Find out how the Student Earned Income Exclusion may help students who receive SSI save money as they go to school or receive job training. Read today’s Work Incentives Wednesdays blog post to learn more!

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Work Incentives Wednesdays: Making the Grade at School and Work

May 24, 2017

In this month's Work Incentives Wednesdays, we talk about the Student Earned Income Exclusion (SEIE). This Work Incentive is for students who receive Supplemental Security Income (SSI) and want to work to earn more money while they attend classes or job training. It can help you keep your SSI benefits as you move toward financial independence.

What is the Student Earned Income Exclusion?

Education and job training may help you achieve your work goals, but they can also be expensive.

If you are a student who receives SSI benefits and you are working, Social Security will deduct part of your earnings from your countable income. The SEIE lowers your countable income to help you keep part or all of your SSI cash benefit.

What does "regularly attending school" mean?

"Regularly attending school" means you take one or more courses of study and that you:

  • Attend college or university classes for at least 8 hours per week; or
  • Attend school, grades 7 through 12, for at least 12 hours per week; or
  • Participate in job training at least 12 hours per week; or
  • Participate in a training course which includes shop practice at least 15 hours per week
  • Receive education or tutoring in a home-school situation in grades 7-12 for at least 12 hours per week, in accordance with your state law or the law that applies where you reside.

You may also qualify for the SEIE for fewer education and training hours than listed above if there are reasons beyond your control, such as an illness.

Are you eligible?

To qualify for the SEIE, you must:

  • Receive SSI benefits
  • Be under the age 22
  • Regularly attend school, college or job training to prepare for work

If you have a disability that requires you to stay at home, you can qualify for the SEIE if you have an at-home training with a tutor from a school or you take classes online. When you find a job, and initially report your earnings to Social Security, it's a good idea to be proactive and report that you're a student. If you choose not to, Social Security will verify your student status during your SSI re-determination process. This usually takes place approximately once a year, but may happen more or less often, depending on your circumstances.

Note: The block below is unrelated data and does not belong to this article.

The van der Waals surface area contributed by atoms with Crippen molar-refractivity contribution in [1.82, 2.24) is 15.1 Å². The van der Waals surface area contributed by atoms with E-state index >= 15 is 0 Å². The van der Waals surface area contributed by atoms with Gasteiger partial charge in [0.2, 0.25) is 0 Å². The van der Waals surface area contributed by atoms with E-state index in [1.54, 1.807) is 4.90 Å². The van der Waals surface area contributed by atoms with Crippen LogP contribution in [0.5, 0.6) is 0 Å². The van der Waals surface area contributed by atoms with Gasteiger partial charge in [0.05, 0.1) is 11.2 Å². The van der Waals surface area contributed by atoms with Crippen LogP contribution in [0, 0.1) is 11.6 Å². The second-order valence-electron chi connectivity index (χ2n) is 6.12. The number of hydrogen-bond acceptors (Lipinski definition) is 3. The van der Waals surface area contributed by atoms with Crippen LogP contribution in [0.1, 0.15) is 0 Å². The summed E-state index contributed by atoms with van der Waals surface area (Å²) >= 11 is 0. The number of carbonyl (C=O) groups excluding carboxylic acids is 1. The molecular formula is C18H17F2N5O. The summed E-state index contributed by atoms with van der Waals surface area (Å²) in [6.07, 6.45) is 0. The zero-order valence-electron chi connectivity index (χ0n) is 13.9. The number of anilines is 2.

You remain eligible for the SEIE even while classes are not in session. If you plan to and do return to classes after the break, the SEIE can still be applied to your earnings.

How does the SEIE work?

If you qualify as an eligible student, Social Security will apply the SEIE when calculating your SSI benefit amount. In 2017, the SEIE can exclude up to $1,790 each month, with a maximum of $7,200 for the year.

Let's take a look at an example to see how the SEIE can affect an eligible student's SSI benefit each month.

Mary receives SSI benefits and meets the criteria as a student. She starts working in January 2017 and earns $2,000 per month. This is the only income she receives, and she has no unearned income. When Social Security calculates her countable earnings, they apply the SEIE before any other SSI income exclusions. Mary's countable income follows:

January, February, March, April:

$2,000.00  Gross Earnings
$1,790.00  Minus SEIE (Maximum monthly is $1,790.00)
$210.00  
$20.00  Minus General Exclusion
$190.00  
$65.00  Minus Earned Income Exclusion
$125.00  
$62.60  Minus one-half remainder
$62.50  Countable Income
Visit www.ssa.gov to learn more about Income Exclusions for the SSI program

By applying the SEIE and other exclusions, Social Security only counts $62.50 of the $2,000 Mary earned when they figure her SSI payment.

By April, Mary has used $7,160 of the yearly $7,200 SEIE amount. If she continues to work in May, only $40 of the SEIE remains. After using this, Mary is still eligible for the General Exclusion and Earned Income Exclusion, but Social Security will no longer deduct the SEIE from her countable earnings.

May:

 $2,000.00  Gross Earnings
$40.00  Minus SEIE (Maximum monthly is $1,790.00)
$1,960.00  
$20.00  Minus General Exclusion
$1,940.00  
$65.00  Minus Earned Income Exclusion
$1,875.00  
$937.50  Minus one-half remainder
$937.50  Countable Income
Visit www.ssa.gov to learn more about Income Exclusions for the SSI program

SEIE and other Work Incentives

In many cases, the SEIE allows students to test their ability to work while keeping most, and sometimes all, of their SSI check. To learn more about the SEIE, check out Understanding the Student Earned Income Exclusion Factsheet (PDF).

The SEIE is just one of many Social Security Work Incentives that help you earn your way toward financial independence. Learn more about Work Incentives that may apply to you if you receive SSI or Social Security Disability Insurance (SSDI) by visiting www.ssa.gov/work and reading Social Security's Red Book.

About Ticket to Work

Social Security's Ticket to Work (Ticket) program supports career development for people ages 18 through 64 who receive Social Security disability benefits (SSI or SSDI) and want to work.
The Ticket program is free and voluntary. It helps people with disabilities move toward financial independence and connects them with the services and support they need to succeed in the workforce.

Learn more

To learn more about the Ticket program, visit www.ssa.gov/work. You can also call the Ticket to Work Help Line at 866-968-7842 or 866-833-2967 (TTY) Monday through Friday, 8 a.m. to 8 p.m. ET. Ask a representative to send you a list of service providers or find providers on your own with the Ticket program Find Help tool.